A World Bank report published on Tuesday reveals that labor market conditions in eastern Europe -- despite impressive economic growth -- remain unfavorable to fighting rampant unemployment.
The meat of the matter is: Eastern Europe needs more and better jobs
According to a new World Bank report, which was published on Tuesday in Washington, D.C., the output growth in eastern European countries has not been paralleled by an equivalent improvement in labor market conditions. Most eastern European countries are still not offering enough job opportunities, especially for skilled workers, to keep up the economic growth of the last few years.
The report, entitled "Enhancing Job Opportunities: Eastern Europe and the Former Soviet Union," suggests that eastern European countries -- in addition to needing a better investment climate and guaranteed minimum of social standards -- must find a way of overcoming the bureaucratic obstacles associated with setting up a business.
Fifteen years after the collapse of the planned economies in central and eastern Europe, the World Bank wanted to find out how labor markets were affected by the transition to market economies. The survey encompassed 27 states -- from Kyrgyzstan in the east to new EU members Poland and the Czech Republic in the west.
Trouble on the labor market
The World Bank surveyed 27 countries
The results were disappointing. Despite significant growth rates, which on a global scale have only been surpassed by China and India, eastern European labor markets have experienced no renaissance. Unemployment rates are high, and even when there are enough jobs, they are often informal or badly compensated.
"There were high expectations that the new private sector would start generating new jobs, and thus the unemployment that was there in the first place would have been somewhat reduced," said Stefano Scarpetta, a World Bank labor market expert and co-author of the report.
"The problem is that 15 years down the road, we can still observe double-digit unemployment rates in many countries. In central and eastern Europe, 50 percent, if not more, of the unemployed spend more than a year searching for a job," said Scarpetta.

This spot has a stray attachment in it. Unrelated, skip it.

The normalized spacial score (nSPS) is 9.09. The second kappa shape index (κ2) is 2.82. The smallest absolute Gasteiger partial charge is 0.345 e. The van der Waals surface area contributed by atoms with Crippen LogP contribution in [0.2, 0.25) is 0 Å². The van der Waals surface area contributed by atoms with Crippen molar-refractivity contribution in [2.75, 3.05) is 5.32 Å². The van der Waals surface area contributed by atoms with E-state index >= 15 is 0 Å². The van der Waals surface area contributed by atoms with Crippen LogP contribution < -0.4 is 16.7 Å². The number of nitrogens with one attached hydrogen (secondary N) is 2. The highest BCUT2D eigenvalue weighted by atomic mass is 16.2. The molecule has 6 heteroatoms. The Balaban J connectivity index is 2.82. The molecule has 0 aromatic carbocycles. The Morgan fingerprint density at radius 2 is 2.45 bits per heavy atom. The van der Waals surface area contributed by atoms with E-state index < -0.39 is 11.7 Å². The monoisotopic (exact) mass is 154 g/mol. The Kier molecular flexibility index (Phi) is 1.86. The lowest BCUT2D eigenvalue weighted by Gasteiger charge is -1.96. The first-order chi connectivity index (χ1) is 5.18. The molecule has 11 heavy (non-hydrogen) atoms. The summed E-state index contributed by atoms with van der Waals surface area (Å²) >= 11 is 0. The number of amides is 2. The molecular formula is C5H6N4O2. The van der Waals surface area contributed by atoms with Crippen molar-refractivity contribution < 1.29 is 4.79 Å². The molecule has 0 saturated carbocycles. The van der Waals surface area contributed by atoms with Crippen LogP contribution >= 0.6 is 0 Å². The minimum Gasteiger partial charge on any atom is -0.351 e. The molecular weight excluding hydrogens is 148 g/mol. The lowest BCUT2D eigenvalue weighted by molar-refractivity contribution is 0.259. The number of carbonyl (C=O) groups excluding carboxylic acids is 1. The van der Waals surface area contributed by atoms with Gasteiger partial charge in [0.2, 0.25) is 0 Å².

Many countries in eastern Europe are particularly lacking in skilled jobs
Last year, the unemployment rates in Slovakia and Poland reached 18.2 and 19 percent, which is significantly higher than respective output growth. In some countries, such as Hungary, many of the unemployed do not even show up in official statistics. They completely give up looking for work and are no longer available on the job market. This may be the case in other market economies as well, but, according to the authors of the report, the problem is even more acute in eastern European countries due to their deficient social security systems.
"A significant portion of the workers are actually outside the formal sector. They are not covered by social security; they do not pay taxes, because, most likely, they work in micro units. They have irregular jobs. It's one of the concerns -- the quality of jobs, not just access to jobs," Scarpetta said.
This is especially the case in the countries of the former Soviet Union, where the main problem is not so much high unemployment as the quality of job opportunities.
Social security should provide a safety net for the unemployed
The report warns that the successful fight against poverty in eastern Europe may be endangered if the situation on the labor market does not improve in the mid-term.
World Bank economists are hesitant to offer general recommendations, because the situation in each individual country is too specific for that. Different measures need to be taken. What is certain, however, is that eastern European companies need to receive better incentives for creating jobs.
"The report argues for a two-track strategy. On the one hand, lower the cost of doing business. On the other, further improve the adaptability of the labor market, which means very different things across the board," Scarpetta said.
The report urges eastern European countries to combine social protection with incentives for job creation, which is a daunting challange, especially for societies in transition.
"In some countries, it means actually investing more into skills, training and re-training, but also reconsidering some of the labor market regulations. In Central Asian countries, the difficulty is in putting in place a minimum safety net that would enable those workers who lose their jobs actually to start looking for a new job," Scarpetta said.